From Wiktionary, the free dictionary
Jump to navigation Jump to search



Etymology 1[edit]

From Middle English shutten, shetten, from Old English scyttan (to cause rapid movement, shoot a bolt, shut, bolt), from Proto-Germanic *skutjaną, *skuttijaną (to bar, bolt), from Proto-Germanic *skuttą, *skuttjō (bar, bolt, shed), from Proto-Indo-European *(s)kewd- (to drive, fall upon, rush).

Cognate with Dutch schutten (to shut in, lock up), Low German schütten (to shut, lock in), German schützen (to shut out, dam, protect, guard).


shut (third-person singular simple present shuts, present participle shutting, simple past shut, past participle shut or (obsolete, dialectal) shutten)

  1. (transitive) To close, to stop from being open.
    Synonym: close
    Please shut the door.
    The light was so bright I had to shut my eyes.
  2. (intransitive) To close, to stop being open.
    Synonym: close
    If you wait too long, the automatic door will shut.
  3. (transitive or intransitive, chiefly British) To close (a business) temporarily.
    The pharmacy is shut on Sunday.
  4. (transitive) To confine in an enclosed area.
    I shut the cat in the kitchen before going out.
  5. (transitive) To isolate, to close off from the world.
    • 1850, [Alfred, Lord Tennyson], In Memoriam, London: Edward Moxon, [], →OCLC, Canto XXIII, page 39:
      Now, sometimes in my sorrow shut,
      ⁠Or breaking into song by fits;
      ⁠Alone, alone, to where he sits,
      The Shadow cloak’d from head to foot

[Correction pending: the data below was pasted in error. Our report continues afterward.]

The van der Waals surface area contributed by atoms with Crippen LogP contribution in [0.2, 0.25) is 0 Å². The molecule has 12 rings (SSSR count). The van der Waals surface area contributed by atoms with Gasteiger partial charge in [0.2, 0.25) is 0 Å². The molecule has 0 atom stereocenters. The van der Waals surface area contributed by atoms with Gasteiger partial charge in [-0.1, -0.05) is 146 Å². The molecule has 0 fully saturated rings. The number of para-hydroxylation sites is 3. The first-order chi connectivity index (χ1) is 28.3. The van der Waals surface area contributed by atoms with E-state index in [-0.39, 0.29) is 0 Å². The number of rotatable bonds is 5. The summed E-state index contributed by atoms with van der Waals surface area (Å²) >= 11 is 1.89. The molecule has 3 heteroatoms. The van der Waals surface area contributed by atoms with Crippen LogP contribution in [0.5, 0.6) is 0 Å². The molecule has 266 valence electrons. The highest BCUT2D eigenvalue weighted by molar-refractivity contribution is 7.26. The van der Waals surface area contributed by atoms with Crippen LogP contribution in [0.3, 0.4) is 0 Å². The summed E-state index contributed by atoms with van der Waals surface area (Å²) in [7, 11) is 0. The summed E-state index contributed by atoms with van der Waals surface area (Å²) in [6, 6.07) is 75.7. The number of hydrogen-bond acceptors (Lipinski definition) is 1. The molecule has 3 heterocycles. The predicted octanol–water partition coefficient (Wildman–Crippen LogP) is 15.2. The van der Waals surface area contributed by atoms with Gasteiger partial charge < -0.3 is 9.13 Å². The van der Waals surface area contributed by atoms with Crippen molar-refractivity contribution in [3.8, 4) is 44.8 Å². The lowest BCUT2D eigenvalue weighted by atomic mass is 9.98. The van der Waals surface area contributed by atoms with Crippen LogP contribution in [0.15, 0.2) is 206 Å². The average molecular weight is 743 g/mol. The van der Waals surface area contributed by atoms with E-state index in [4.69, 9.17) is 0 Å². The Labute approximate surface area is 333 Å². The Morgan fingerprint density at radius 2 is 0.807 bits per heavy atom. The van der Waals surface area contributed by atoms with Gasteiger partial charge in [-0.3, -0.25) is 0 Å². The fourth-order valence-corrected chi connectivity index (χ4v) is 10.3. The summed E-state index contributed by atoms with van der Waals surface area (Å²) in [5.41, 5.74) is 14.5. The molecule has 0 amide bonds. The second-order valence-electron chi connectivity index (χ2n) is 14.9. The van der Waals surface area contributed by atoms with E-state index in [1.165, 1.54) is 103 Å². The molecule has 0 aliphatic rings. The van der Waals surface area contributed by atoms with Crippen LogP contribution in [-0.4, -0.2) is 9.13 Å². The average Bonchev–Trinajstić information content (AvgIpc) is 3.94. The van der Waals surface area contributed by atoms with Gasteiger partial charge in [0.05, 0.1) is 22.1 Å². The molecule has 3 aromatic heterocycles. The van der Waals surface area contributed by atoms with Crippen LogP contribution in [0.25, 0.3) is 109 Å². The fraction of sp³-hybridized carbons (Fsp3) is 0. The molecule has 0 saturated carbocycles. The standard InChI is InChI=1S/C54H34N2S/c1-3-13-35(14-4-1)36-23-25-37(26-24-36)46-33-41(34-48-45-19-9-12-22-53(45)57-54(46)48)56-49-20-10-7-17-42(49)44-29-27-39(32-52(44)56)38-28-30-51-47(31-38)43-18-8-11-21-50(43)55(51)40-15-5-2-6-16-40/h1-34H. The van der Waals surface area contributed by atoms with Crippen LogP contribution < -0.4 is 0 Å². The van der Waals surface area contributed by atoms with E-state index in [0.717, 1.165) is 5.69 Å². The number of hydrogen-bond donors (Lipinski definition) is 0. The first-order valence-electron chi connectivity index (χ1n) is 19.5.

Who keeps the keys of all the creeds,
      ⁠I wander, often falling lame, []
  6. (transitive) To catch or snag in the act of shutting something.
    He's just gone and shut his finger in the door!
  7. (transitive) To preclude, exclude.
    Synonym: shut out
    • 1697, Virgil, “Aeneis”, in John Dryden, transl., The Works of Virgil: Containing His Pastorals, Georgics, and Æneis. [], London: [] Jacob Tonson, [], →OCLC:
      shut from every shore
Usage notes[edit]

Except when part of one of the derived terms listed below, almost every use of shut can be replaced by close. The reverse is not true – there are many uses of close that cannot be replaced by shut.

Derived terms[edit]
multiword terms derived from shut


shut (not comparable)

  1. Closed; not open.
    Synonym: closed
    A shut door barred our way into the house.
  2. (linguistics, phonetics, archaic) Synonym of close
    • 1810, Benjamin Humphrey Smart, A practical grammar of English pronunciation, page 344:
      Whenever a syllable is formed with a long, that is an open vowel, they account the syllable long; and whenever formed with a short, that is a shut vowel, they reckon it short.
Derived terms[edit]


shut (plural shuts)

  1. The act or time of shutting; close.
    the shut of a door
  2. A door or cover; a shutter[17th century].
  3. The line or place where two pieces of metal are welded together.
Derived terms[edit]

Etymology 2[edit]

Variation of chute or shute (archaic, related to shoot) from Old English scēotan.


shut (plural shuts)

  1. (British, Shropshire dialect) A narrow alley or passage acting as a short cut through the buildings between two streets.


  1. ^ Stanley, Oma (1937) “I. Vowel Sounds in Stressed Syllables”, in The Speech of East Texas (American Speech: Reprints and Monographs; 2), New York: Columbia University Press, →DOI, →ISBN, § 12, page 27.